fee simple absolute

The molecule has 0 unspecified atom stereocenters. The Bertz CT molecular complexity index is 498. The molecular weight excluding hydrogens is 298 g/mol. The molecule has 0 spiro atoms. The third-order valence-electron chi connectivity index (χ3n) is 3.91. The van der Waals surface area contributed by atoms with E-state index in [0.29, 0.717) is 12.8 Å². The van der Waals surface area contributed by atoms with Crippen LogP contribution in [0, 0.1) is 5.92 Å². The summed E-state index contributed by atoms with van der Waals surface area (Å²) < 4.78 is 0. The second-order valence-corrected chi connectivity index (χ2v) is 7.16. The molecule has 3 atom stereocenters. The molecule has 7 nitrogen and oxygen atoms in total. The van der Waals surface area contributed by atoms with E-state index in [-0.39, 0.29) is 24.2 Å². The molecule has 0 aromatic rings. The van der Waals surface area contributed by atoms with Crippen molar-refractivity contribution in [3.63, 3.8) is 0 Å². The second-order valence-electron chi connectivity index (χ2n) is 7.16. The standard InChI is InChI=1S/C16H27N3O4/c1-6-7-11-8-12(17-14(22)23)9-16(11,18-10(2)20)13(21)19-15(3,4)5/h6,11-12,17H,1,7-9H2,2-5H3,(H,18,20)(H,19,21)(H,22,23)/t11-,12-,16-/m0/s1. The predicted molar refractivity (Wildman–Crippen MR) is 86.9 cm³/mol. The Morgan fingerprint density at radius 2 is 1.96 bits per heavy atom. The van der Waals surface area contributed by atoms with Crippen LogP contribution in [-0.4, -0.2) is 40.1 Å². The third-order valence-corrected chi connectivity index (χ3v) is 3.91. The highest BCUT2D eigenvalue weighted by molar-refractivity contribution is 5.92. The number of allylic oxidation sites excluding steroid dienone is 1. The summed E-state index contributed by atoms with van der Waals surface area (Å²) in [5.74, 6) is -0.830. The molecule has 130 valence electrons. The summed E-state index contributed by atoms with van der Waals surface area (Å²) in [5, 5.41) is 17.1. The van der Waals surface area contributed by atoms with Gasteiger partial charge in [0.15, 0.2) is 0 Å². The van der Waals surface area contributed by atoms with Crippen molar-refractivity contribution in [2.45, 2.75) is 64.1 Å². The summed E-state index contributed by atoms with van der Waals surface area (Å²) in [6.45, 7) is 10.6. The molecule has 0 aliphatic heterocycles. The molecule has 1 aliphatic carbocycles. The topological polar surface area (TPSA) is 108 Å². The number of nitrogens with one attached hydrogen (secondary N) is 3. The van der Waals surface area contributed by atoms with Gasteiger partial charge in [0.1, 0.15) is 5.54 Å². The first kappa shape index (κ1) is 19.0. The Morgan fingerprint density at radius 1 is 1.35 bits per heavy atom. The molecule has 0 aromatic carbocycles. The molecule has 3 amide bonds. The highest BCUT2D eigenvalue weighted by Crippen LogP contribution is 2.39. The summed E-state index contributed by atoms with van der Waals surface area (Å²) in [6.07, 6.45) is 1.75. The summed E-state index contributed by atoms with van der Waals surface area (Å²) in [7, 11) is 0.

the right to possess land granted without any provisions under which the right could come to an end. If a fee simple absolute is ‘in possession’ (meaning that the owner of the fee simple absolute has the immediate right to possession of the land) then it is a legal estate, which is commonly called a ‘freehold’. If, however, the right to possession will arise only in the future, e.g. on the happening of a particular event, then the fee simple absolute is only an equitable interest. The adjective ‘absolute’ distinguishes a fee simple absolute from a fee simple that will come to an end when a specified event occurs, known as a ‘determinable fee simple’, and from a fee simple which exists only as long as some condition is fulfilled, known as a ‘conditional fee simple’. The adjective ‘simple’ distinguishes a fee simple from a right to possession of land which endures only so long as the individual to whom it was originally granted or a lineal descendant of that individual is alive, called a ‘fee tail’.


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